Shakira feat. Rihanna,"Can't Remember to Forget You" Shakira and Rihanna are, of course, neither one part of any such scene/fad/sound, even if they, at times, borrow pragmatically from its more useful aesthetic tools. Rihanna is as massive as stars come these days, thanks in no small part to the fact that her ascent to fame just slightly predated the total Internet-ization of the now (consequently) profoundly fractured pop landscape. Shakira, meanwhile, was already multi-platino back when Rihanna and Tove Lo were in the early grades of elementary school, somewhere in Barbados and Sweden, respectively. This generational factoid might render the "Can't Remember to Forget You" video a tad bit creepier, but, hey, everyone (including pre-Twitter megastars) needs the hits these days. This one's at 275 million and counting, so mission accomplished. But it didn't mean the song necessarily needed to be any good, and in fact, these megastar duets typically turn out lukewarm--see, e.g., Shakira's collaboration with Beyonce, the merely okay "Beautiful Liar." "Can't Remember To Forget You" would warrant inclusion on either artist's best-of collection, which is not faint praise; it actually kind of rocks, as evinced by the video's least salacious shots: Shakira, alternately, strumming an electric guitar and banging on some drums.

Iggy Azalea feat. Charli XCX, "Fancy" Speaking of memorable videos (see above) and the 90s (see above), here is an affectionate, extended homage to Clueless, a movie that, as Lena Dunham recently attested, was nothing short of definitive for her generation. Iggy and Charli would have only been five and three years-old, respectively, when Amy Heckerling's instant classic was in theatres, but one suspects they inherited well-worn VHS copies from older siblings or friends. In "Fancy," they make for a credible Cher and Tai, prompting one to wish they'd enlisted a third artist--Nicki Minaj perhaps?--to play Dionne. It might've necessitated adding another minute or two to the song, which would be fine, really--it's at least as catchy as it is dumb. Maybe catchier.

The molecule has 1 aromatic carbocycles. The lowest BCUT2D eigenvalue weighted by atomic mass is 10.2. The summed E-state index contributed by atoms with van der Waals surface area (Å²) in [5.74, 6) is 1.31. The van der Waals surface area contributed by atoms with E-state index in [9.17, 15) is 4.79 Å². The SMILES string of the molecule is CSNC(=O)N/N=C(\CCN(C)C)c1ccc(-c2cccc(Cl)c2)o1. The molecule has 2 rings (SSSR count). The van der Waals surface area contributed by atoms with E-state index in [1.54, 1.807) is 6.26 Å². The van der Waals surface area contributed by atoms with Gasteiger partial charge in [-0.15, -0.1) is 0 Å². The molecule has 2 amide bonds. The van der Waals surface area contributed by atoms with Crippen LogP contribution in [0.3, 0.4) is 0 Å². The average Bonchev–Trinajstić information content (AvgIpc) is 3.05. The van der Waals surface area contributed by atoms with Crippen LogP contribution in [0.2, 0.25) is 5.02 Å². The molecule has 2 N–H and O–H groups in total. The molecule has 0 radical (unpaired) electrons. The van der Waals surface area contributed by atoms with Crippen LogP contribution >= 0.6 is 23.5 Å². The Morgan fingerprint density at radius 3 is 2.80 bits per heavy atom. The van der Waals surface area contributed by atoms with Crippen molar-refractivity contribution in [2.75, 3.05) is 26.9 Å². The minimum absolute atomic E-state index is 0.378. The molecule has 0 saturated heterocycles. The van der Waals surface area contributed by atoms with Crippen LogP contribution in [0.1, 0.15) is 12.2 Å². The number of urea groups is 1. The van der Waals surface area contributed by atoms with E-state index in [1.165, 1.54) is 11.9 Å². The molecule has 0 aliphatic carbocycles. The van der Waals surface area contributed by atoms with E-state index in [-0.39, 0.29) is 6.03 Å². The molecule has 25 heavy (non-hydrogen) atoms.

Avril Lavigne, "Hello Kitty" Last but not least, the weirdest objet d'art to pop up in some time. It's not that any single element of "Hello Kitty" would be weird on its own: the punky guitars would be pro forma on any number of other Avril tracks, the flirting-with-EDM "drop" is now nearly perfunctory for fading pop stars clawing for continued relevance, and the rabid Japanophilia is Gwen Stefani's one-time bread-and-butter. Put it all together, though, and some considerable oddness ensues. The video is rather too obvious and tired in its cultural appropriation; listen to the song sans visuals, in order to fully appreciate its amiable peculiarity. Without Avril's version of the Harajuku Girls in tow, the song's about-nothingness is more readily apparent and more interesting as such. I quote: "Come, come kitty kitty / You're so pretty, pretty / Don't go kitty / Stay with me [pronounced 'meh'] / ka-ka-kawaii [rough translation: 'cute']." For an artist whose back-catalogue is comprised mainly of pseudo-confessionals about, like, feelings and boys, this is nothing less than a triumph of non-content.